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Aesop's Fables, translated by Laura Gibbs (2002)

Perry 605 (Odo 39)

Against lawyers and the like.
The fox ran into the cat and asked, 'How many tricks and dodges do you know?' The cat replied, 'Actually, I don't know more than one.' The fox then asked the cat, 'What trick is that?' The cat said, 'When the dogs are chasing me, I know how to climb trees and escape.' The cat then asked the fox, 'And how many tricks do you know?' The fox said, 'I know seventeen, and that gives me a full bag of tricks! Come with me, and I'll show you my tricks so that the dogs won't be able to catch you.' The cat agreed and the two of them went off together. The hunters began to chase them with their dogs, and the cat said, 'I hear the dogs; I'm scared.' The fox replied, 'Don't be afraid! I will give you a good lesson in how to get away.' The dogs and the hunters drew nearer. 'Well,' said the cat, 'I'm going to have to leave you now; I want to do my trick.' And so the cat jumped up in the tree. The dogs let the cat go and chased the fox until they caught him: one of the dogs grabbed the fox by the leg, another grabbed his belly, another his back, another his head. The cat who was sitting up high in the tree shouted, 'Fox! Fox! Open up your bag of tricks! Even so, I'm afraid all of them put together are not going to save you from the hands and teeth of those demons!'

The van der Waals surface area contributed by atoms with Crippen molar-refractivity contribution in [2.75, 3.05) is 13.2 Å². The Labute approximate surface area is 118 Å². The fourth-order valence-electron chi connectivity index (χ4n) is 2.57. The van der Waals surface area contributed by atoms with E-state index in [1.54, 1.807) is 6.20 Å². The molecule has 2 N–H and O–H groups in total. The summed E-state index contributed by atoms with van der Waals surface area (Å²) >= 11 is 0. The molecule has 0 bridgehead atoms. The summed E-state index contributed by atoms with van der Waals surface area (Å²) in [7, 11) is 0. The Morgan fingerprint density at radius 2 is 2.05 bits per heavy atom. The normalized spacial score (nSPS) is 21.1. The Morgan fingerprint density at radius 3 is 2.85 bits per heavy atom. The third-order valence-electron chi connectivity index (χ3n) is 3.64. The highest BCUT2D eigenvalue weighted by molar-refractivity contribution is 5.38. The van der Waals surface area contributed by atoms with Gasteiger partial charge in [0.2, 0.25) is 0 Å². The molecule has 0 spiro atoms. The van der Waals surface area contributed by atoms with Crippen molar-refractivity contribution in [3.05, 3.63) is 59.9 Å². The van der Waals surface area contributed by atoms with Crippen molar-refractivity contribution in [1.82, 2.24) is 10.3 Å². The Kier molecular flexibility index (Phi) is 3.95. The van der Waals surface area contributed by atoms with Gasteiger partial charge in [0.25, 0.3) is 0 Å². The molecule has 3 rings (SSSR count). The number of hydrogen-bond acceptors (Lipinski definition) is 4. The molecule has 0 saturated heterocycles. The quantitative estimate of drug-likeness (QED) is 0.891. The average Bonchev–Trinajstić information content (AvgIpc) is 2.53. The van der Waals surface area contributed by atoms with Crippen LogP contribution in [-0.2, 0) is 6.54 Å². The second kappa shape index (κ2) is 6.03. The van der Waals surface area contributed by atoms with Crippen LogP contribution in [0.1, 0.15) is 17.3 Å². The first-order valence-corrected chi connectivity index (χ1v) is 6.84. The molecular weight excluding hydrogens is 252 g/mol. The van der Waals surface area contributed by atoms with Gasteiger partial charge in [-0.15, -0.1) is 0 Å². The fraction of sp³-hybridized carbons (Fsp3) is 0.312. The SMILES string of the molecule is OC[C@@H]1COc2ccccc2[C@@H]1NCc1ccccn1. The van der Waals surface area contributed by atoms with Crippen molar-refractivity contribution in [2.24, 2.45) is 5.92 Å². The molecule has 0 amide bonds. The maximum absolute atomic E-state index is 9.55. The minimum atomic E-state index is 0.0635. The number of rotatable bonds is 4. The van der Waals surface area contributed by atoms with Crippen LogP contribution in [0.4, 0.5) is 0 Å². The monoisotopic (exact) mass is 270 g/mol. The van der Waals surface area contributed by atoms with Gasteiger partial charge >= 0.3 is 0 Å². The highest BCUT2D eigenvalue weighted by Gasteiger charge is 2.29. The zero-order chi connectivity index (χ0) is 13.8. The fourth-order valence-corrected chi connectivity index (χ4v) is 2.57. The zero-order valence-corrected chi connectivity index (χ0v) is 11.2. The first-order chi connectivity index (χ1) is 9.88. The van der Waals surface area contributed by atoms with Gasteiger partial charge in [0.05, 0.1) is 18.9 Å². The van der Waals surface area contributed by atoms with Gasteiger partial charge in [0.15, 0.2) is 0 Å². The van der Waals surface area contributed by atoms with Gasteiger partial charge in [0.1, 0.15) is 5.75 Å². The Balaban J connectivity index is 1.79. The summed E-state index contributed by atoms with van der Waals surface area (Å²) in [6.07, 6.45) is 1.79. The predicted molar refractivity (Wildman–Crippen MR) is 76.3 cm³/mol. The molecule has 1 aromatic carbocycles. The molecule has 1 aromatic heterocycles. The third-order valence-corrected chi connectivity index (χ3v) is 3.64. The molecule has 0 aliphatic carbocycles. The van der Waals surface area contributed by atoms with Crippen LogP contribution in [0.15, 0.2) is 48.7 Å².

Note: Compare the Greek proverb in Archilochus, circa 650 B.C.E.: 'The fox knows many things, but the hedgehog knows one great thing' (frag. 201 West).

Source: Aesop's Fables. A new translation by Laura Gibbs. Oxford University Press (World's Classics): Oxford, 2002.
NOTE: New cover, with new ISBN, published in 2008; contents of book unchanged.